A poor Imitation?

Imitation is the sincerest form of flattery or so the saying goes.  This gave me a few laughs on a short break to Tenerife this weekend when I came across the following: -

  1. A Michael Buble tribute act called “Michael Bubble”
  2. A restaurant called “Gordon Ramsey’s” offering a three course dinner for €8,95 – their logo was exactly the same as the famous chef – “Gordon Ramsay.”  I did look twice thinking I was about to have the cheapest fine dining meal ever!
  3. A Ghanaian looky looky seller (fake watches etc) wearing a Tesco “Here to Help” T-Shirt and badge – he even had Tesco carrier bags if a customer made a purchase!

There is so much talk about innovation today, that it’s easy to forget that imitating or copying a product and trying to improve it is also a tried and tested way of starting a business.

Now, I’m not suggesting that you rip off a major brand owners trademark – you’ll get into serious trouble for that – however significant markets exist for commodity products, where operationally efficient businesses can drum up significant revenues just by doing something better or introducing a complementary product into an existing customer base.

It’s widely acknowledged that in the seventies and eighties that many of the Japanese consumer electronic brands, took existing technology and bettered it.  They reverse engineered products, found ways to either improve them of their manufacturing processes and then launched them in the market, often with another 100 flashing LED lights for full effect!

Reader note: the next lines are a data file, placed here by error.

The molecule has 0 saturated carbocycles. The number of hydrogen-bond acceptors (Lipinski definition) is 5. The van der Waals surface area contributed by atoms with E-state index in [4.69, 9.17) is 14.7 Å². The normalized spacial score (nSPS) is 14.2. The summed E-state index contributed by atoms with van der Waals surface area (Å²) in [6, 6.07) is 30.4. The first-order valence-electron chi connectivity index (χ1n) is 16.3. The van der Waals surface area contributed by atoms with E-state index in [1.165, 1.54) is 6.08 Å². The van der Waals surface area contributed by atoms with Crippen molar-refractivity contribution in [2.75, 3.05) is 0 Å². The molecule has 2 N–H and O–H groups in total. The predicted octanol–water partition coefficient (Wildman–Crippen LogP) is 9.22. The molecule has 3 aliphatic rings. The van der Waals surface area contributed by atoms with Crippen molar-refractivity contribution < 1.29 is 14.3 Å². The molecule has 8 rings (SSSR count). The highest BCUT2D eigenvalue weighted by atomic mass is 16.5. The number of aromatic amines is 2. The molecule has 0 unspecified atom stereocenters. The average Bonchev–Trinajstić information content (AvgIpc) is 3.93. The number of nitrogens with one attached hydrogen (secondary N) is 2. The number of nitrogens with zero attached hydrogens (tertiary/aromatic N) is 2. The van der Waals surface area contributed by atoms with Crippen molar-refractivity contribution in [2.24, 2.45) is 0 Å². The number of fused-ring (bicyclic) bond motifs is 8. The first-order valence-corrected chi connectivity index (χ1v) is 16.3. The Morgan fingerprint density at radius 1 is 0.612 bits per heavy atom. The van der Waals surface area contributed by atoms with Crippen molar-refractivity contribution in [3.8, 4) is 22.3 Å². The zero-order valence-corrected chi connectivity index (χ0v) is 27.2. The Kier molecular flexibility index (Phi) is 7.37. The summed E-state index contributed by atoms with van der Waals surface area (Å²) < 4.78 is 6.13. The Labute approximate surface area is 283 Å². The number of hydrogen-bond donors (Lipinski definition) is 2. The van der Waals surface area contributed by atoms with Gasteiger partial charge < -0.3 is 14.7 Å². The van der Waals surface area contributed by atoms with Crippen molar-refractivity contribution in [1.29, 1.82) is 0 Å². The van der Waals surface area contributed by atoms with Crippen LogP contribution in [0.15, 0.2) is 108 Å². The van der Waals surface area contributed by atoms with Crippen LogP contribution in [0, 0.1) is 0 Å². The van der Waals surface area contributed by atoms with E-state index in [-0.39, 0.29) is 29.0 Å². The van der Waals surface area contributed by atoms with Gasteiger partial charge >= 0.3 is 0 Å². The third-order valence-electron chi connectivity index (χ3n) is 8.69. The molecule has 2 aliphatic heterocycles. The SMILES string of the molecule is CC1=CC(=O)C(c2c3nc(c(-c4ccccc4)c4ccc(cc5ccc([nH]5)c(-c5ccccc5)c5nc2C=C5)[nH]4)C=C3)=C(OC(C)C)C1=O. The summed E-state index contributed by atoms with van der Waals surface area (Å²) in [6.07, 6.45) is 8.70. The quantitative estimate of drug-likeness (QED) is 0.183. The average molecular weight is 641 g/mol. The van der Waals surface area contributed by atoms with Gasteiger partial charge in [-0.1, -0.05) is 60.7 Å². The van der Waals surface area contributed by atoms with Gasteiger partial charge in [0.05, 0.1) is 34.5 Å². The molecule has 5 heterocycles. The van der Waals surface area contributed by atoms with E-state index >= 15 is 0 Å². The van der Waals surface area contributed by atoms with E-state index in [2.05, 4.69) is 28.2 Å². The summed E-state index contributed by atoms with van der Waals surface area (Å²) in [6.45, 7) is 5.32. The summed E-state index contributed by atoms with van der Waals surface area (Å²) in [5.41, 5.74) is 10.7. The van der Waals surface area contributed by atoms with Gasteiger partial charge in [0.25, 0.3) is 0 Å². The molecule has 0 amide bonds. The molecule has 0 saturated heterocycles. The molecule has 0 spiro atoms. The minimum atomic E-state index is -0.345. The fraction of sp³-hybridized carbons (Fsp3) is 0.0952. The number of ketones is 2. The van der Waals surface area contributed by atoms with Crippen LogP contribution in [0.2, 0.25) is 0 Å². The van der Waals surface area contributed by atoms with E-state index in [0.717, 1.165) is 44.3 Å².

Many of those brands are now household names – Sony being a great example of a brand that did it well and then went on to bigger and better things, like the Sony Walkman.

So if you’re thinking to try and find ways to expand your business, it doesn’t need to always come as a result of an innovation.  Five ways to further increase revenues could be: -

  1. Pick a feature that is the current big thing in the market and see how you could better or improve it (subject to patent).
  2. Establish other products that your customers might already sell, that you may be able to supply (always a good one if your customer wants supplier consolidation).
  3. Consider how technology you might have developed could be used for other things.  Dyson do this really well, think how they have introduced hand-dryers and vacuum cleaners using their powerful motor technology.
  4. See how your competitors might be deriving revenues from complimentary goods and services that you might be able to offer as up-sells or cross-sells.  Classic example for TV’s would be HD cables and cabinets.
  5. Consider adjacent marketplaces to your current offering and see if you could move sideways into an adjacent market, rather than trying to do something brand new in a market you may not have expertise in.

Innovation doesn’t always have to be the next big thing, the most radical idea or a game changer.  Small improvements plus complementary products can also increase your capacity to do more business.